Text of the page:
It began with an accidental day-trip to an intriguingly awful seaside resort on the Thames Estuary and ended 3,812 miles later – one man’s journey through deep-fried, brownfield, poundshop Britain, a crash course in urban blight, deranged civic planning and commercial eccentricity.
“Doncaster was my wife’s personal nomination,” confesses comic travel author Tim Moore midway through his latest novel, You Are Awful (But I Like You), tucked neatly inbetween tales of faded Welsh seaside resort Rhyl and our near South Yorkshire neighbour Sheffield.
Subtitled Travels Through Unloved Britain, a compendium of Britain’s worst loved towns, from Great Yarmouth to Gateshead, Slough to St Helens, Hartlepool to Hull, it won’t come as a surprise to many that our own oft-decried town features within its pages.
Tim admits that his decision to visit came courtesy of his Icelandic wife Birna who had endured “many bleak and hypothermic evenings spent changing trains there en route to York University and whose memory even twenty years on brings out her thousand yard stare.”
As one of the nation’s best-loved and best-selling travel authors, Tim has undertaken all manner of weird and wonderful pursuits for his previous books – he followed in the Arctic footsteps of an eccentric lord for Frost On My Moustache, pulled on his lycra and rode the Tour de France in French Revolutions, and went on a pilgrimage across Europe with a donkey in Spanish Steps. And that’s not to mention trekking round the London Monopoly board or tracking down all the Eurovision Song Contest entrants who scored the dreaded “nul points.”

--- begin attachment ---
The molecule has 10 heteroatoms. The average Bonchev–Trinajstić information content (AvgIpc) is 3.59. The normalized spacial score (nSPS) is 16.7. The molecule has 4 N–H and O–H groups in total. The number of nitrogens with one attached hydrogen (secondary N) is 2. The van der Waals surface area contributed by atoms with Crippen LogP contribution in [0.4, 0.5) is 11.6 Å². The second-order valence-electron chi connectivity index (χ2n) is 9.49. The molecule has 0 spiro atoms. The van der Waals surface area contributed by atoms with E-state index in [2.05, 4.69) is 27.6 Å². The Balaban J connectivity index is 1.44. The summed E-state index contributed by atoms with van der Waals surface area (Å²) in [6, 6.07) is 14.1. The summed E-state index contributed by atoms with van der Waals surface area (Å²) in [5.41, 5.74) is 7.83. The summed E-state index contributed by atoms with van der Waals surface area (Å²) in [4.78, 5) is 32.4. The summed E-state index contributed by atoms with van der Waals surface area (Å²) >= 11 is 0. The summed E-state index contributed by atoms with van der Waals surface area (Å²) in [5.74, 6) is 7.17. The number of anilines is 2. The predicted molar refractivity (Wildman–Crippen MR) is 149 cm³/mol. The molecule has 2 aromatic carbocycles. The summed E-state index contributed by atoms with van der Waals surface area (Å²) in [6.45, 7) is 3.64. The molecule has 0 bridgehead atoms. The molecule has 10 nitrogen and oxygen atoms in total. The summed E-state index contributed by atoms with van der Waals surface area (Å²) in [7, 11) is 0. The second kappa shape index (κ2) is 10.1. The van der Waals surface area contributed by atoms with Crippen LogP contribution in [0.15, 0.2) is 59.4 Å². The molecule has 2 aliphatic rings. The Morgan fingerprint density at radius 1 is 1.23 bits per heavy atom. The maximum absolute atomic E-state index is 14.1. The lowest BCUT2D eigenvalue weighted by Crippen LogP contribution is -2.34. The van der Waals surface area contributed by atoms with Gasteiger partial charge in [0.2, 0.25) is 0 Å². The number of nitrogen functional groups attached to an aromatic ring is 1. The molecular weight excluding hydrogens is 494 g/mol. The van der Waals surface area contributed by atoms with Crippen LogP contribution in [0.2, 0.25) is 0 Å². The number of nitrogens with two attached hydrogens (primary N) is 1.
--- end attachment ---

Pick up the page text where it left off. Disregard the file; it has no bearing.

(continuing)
Now he’s turned his attention to his homeland. Following an itinerary drawn up from surveys, polls, reviews and lazy personal prejudice, Tim visited all the places that nobody wants to go to – the bleakest towns, the shonkiest hotels the scariest pubs. He even visited the grid reference adjudged by the Ordnance Survey to be the least interesting point in Britain (its near Ousefleet if you were wondering).
And eventually, his battered old Austin Maestro (he wanted to experience the country’s worst in one of the nation’s worst cars) brought him to our region.
He told me: “I am always looking for weird and wonderful challenges and this fitted the bill. I thought it would be rather ridiculous to have a good time in these places where people said I wouldn’t, the places that are unfashionable and depressing and where no-one goes anymore, where everything is closing down.”
And so it came to pass that Tim ended up in Doncaster one cold night in December, much like his wife many years previously, tucking into the world’s sweetest and unhealthiest plate of Chinese lemon chicken at a local restaurant.
He said: “It was a truly freezing night and I was prepared to see the town in its worst light.
“But to be honest, I was a bit disappointed because it wasn’t bad at all! I made a pilgrimage to the railway station for my wife and was met with this beautiful building in its original 1930s style – marvellous.”
And it was the same level of disappointment when he checked into his hotel – which, for legal reasons, shall remain nameless – ranked on hotel reviews website Trip Advisor as one of the worst in northern England.